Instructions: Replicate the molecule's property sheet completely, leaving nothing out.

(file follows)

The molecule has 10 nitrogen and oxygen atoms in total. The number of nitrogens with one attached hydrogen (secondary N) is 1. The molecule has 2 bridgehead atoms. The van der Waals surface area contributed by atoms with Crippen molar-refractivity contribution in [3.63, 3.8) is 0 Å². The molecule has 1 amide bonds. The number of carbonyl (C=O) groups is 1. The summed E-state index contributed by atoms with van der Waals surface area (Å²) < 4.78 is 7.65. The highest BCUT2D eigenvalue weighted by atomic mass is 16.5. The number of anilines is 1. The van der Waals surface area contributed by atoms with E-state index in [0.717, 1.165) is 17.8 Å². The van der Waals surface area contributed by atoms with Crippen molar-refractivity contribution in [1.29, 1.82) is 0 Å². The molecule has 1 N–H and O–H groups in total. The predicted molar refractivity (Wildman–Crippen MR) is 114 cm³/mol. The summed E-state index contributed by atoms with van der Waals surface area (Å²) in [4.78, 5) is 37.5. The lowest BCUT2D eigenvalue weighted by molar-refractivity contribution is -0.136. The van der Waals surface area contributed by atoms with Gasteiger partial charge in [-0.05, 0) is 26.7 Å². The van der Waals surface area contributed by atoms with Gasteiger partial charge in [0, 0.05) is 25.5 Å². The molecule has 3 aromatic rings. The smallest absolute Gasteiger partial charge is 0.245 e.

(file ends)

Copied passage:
The molecule has 10 nitrogen and oxygen atoms in total. The number of nitrogens with one attached hydrogen (secondary N) is 1. The molecule has 2 bridgehead atoms. The van der Waals surface area contributed by atoms with Crippen molar-refractivity contribution in [3.63, 3.8) is 0 Å². The molecule has 1 amide bonds. The number of carbonyl (C=O) groups is 1. The summed E-state index contributed by atoms with van der Waals surface area (Å²) < 4.78 is 7.65. The highest BCUT2D eigenvalue weighted by atomic mass is 16.5. The number of anilines is 1. The van der Waals surface area contributed by atoms with E-state index in [0.717, 1.165) is 17.8 Å². The van der Waals surface area contributed by atoms with Crippen molar-refractivity contribution in [1.29, 1.82) is 0 Å². The molecule has 1 N–H and O–H groups in total. The predicted molar refractivity (Wildman–Crippen MR) is 114 cm³/mol. The summed E-state index contributed by atoms with van der Waals surface area (Å²) in [4.78, 5) is 37.5. The lowest BCUT2D eigenvalue weighted by molar-refractivity contribution is -0.136. The van der Waals surface area contributed by atoms with Gasteiger partial charge in [-0.05, 0) is 26.7 Å². The van der Waals surface area contributed by atoms with Gasteiger partial charge in [0, 0.05) is 25.5 Å². The molecule has 3 aromatic rings. The smallest absolute Gasteiger partial charge is 0.245 e.